Over the past two weeks, there has been considerable—and in my estimation, excessive—furore over a sweatshirt worn by a high school student named Tenelle Starr. The sweatshirt bears the words “Got Land? Thank an Indian.”
School officials initially reacted by demanding that Starr remove the garment in question and never wear it again. They later relented, but not until the incident had garnered nationwide publicity. One of the consequences of all that attention was a raft of comments on Starr’s Facebook wall, condemning the sweater’s message as “racist” and offensive.
A reporter at the CBC’s Saskatchewan news division managed to track down a prominent contributor to those Facebook comments, a Vancouver-based “activist” named Michele Tittler, who heads a non-profit political organization called “End Race-Based Law.”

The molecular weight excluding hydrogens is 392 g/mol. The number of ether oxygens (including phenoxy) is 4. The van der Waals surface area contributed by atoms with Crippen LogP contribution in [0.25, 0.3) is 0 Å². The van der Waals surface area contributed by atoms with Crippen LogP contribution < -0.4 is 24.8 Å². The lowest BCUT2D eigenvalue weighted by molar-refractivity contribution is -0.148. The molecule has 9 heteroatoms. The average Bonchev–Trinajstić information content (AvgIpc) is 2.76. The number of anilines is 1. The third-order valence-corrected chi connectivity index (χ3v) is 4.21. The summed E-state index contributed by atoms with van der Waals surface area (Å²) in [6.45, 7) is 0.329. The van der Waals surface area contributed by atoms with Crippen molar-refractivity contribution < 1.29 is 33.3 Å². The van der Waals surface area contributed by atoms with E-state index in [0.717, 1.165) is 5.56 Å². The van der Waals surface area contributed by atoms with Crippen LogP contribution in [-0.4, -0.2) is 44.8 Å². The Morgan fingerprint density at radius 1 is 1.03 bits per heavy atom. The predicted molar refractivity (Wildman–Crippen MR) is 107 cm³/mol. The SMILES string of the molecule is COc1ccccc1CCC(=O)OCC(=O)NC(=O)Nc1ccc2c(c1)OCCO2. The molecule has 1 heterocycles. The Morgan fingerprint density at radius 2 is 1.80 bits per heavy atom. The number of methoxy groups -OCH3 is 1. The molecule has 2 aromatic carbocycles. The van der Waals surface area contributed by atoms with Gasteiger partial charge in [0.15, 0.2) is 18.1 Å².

After locating Tittler, CBC journalist Bonnie Allen interviewed the 59-year-old. The eventual result was a radio segment and an online article in which Tittler’s views were broadcast, with little objection raised to the views she expressed. In the written piece, Tittler’s views are simply described as “intense criticism.”
I understand what Allen and her colleagues were striving to accomplish. Journalism is a medium driven by narrative tension. In order for a story to be compelling, there must be at least two sides, and there must be conflict. There is also an accepted ethical principle, particularly in North American journalism, that hard news stories should be “objective” and “balanced”: that is, the facts and opinions they convey should be completely unadulterated by the journalist’s own opinion, and both sides of the conflict should receive roughly equal airtime.